# Pure mathematics's marriage with sets

Is all of pure mathematics tightly coupled with sets ? I love mathematics but for over 2 weeks now all i have read has been somehow tied with sets. i am having such a hard time dealing with constant involvement of sets and proofs in all the current books. Is there a way to study these subjects without such heavy reliance on sets. I own a few copies of Analysis text books, all use sets left right and center except "A course of Modern Analysis" by E.T. Whittaker and G.N. Watson. Would it be enough for me to just study this book since it goes light on involving sets everywhere instead of Rudin, Royden and binmore's books. ? I am studying towards learning rigorous probability theory, so is there any hope for me to be able to learn measure theory without being driven insane by sets ? I apologize if this question is too vague but i think i am little frustrated with you can guess involvement of sets everywhere.

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Whether Kolmogorov's measure-theoretic foundation of probability is the last word is a question that will some day get a lot of attention. – Michael Hardy Feb 11 '12 at 0:42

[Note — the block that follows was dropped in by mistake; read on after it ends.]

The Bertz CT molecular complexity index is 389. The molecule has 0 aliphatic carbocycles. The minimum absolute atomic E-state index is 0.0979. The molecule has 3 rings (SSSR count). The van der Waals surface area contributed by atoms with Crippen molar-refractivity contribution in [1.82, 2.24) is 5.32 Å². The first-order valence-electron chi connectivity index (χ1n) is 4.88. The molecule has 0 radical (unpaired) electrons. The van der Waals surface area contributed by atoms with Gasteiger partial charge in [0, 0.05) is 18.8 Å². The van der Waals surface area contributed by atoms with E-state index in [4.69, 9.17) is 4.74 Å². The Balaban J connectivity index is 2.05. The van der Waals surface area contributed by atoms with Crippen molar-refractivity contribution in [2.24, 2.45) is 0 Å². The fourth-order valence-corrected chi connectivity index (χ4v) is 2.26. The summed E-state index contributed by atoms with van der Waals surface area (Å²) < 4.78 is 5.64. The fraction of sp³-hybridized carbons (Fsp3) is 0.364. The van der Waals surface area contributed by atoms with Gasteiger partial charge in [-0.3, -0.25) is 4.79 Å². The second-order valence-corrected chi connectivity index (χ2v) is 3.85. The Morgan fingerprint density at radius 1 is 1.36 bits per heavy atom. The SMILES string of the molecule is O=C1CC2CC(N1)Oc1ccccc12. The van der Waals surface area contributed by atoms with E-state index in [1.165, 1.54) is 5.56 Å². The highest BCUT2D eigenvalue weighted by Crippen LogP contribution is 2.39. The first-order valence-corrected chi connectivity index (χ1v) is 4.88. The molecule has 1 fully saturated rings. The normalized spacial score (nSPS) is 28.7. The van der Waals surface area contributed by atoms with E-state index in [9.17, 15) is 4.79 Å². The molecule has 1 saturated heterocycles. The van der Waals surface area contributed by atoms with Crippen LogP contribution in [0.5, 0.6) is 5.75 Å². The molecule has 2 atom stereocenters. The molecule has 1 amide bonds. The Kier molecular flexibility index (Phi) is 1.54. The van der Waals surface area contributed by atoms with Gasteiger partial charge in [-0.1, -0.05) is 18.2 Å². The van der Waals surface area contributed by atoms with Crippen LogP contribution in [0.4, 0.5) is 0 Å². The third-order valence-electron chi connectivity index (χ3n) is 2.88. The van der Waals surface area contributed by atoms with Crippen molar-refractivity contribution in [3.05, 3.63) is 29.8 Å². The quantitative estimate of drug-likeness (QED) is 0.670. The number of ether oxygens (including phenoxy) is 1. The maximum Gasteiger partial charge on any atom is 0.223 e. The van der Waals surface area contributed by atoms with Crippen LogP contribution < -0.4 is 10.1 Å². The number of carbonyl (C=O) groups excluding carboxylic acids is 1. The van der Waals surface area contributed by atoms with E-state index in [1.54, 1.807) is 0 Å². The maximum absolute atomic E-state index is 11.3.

@MichaelHardy Buddy i am not sure if i follow what u said. I thought his work has gotten a lot of attention all ready has n't it ? I guess u were implying that there may be more to probability theory than what became of it from his axioms. – Comic Book Guy Feb 11 '12 at 0:45
Learning measure theory without 'heavy reliance on sets' is impossible. A measure is a function that takes a set and ascribes a non-negative real number to it. – user23211 Feb 11 '12 at 0:59
Some branches of mathematics are inherently set-theoretic in nature. Many (Number Theory, Numerical Analysis, plenty of others) are not. That said, elementary set-theoretic language is omnipresent in mathematics. After not very long, you will become fluent in that language. – André Nicolas Feb 11 '12 at 2:11
Kolmogorov's work has received immense amounts of attention. What I said was that the question of whether his proposed foundation of probability theory is the last word will some day get lots of attention. – Michael Hardy Feb 11 '12 at 13:15

(continuing from the previous comment) The fact that one has an intuition about an object, or a desire for the object to exist, is not enough. For instance, you can say "let $n$ be a number that is both even and odd" all you want, but such a thing doesn't exist (but first you need to say what a number is!). Another example is $i=\sqrt{-1}$; mathematicians started using it because it made sense in the right context, but there was the need to guarantee it did exist! The absolute majority of these constructions are done with sets. – Martin Argerami Feb 11 '12 at 2:05